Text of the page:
|Forensic Linguistics as a Tool for the Development of Cameroon National Languages: The Case of Tunen
|ATINDOGBÉ, Gratien G.
DISSAKE, Endurence Midinette Koumassol
|The Center for African Area Studies, Kyoto University
|African Study Monographs
|Forensic linguistics is the study of language and the law to examine the language related issues within legal settings. Cameroon is a multilingual nation with 2 exoglossic official languages and more than 250 national languages. There are communication problems in its legal milieu as all laws are written and spoken in English and French only and not in any of the national languages. Consequently, illiterate Cameroonians involved in legal encounters of arrests, interrogations, and trials experience genuine communication barriers in police stations and courtrooms, as do their legal advisers and the community interpreters. This paper advocates the introduction of national languages into the legal settings in order to ensure linguistic accommodation for suspects and convicts with poor language proficiency in both English and French. The authors embarked on developing key legal terms in Tunen, a language spoken in the Littoral and Central Regions of Cameroon using five terminology development strategies, namely semantic extension, compounding, translational equivalence, phrasing, and transplanation. In doing so, the authors refute the fallacy that African languages cannot express abstract realities and pave the way for terminology development in any African language.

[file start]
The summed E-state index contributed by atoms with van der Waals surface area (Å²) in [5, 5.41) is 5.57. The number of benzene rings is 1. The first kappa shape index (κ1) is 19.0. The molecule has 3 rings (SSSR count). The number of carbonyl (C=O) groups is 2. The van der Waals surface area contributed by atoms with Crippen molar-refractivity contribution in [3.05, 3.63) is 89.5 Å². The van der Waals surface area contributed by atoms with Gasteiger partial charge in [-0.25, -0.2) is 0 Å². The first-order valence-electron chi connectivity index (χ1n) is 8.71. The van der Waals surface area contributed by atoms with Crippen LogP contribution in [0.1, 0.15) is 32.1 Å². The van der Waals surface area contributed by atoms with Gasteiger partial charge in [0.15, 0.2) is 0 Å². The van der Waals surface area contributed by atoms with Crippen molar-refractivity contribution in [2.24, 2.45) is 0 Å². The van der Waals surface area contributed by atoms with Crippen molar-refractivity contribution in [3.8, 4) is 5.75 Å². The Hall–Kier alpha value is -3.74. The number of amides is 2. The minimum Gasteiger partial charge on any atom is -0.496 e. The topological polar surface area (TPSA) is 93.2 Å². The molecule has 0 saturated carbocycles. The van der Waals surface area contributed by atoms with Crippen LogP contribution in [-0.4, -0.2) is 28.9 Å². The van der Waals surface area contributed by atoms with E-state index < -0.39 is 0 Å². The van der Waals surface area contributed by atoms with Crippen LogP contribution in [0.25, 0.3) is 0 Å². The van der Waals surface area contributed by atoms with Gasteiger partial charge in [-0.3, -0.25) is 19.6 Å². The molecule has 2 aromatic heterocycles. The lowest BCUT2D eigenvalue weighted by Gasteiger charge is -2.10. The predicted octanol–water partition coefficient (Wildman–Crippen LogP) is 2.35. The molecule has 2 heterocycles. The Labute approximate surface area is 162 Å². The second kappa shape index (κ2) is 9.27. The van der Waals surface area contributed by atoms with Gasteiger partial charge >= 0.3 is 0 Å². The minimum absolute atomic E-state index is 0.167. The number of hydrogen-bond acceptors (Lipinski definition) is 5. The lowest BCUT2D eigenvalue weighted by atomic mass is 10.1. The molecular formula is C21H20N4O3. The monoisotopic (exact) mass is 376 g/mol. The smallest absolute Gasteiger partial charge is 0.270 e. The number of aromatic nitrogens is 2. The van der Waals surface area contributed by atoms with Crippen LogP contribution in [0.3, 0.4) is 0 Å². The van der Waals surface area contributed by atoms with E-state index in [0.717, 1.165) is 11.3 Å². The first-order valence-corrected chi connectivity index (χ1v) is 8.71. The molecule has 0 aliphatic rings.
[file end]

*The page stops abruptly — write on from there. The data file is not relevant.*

|Copyright by The Center for African Area Studies, Kyoto University, July 1, 2019.
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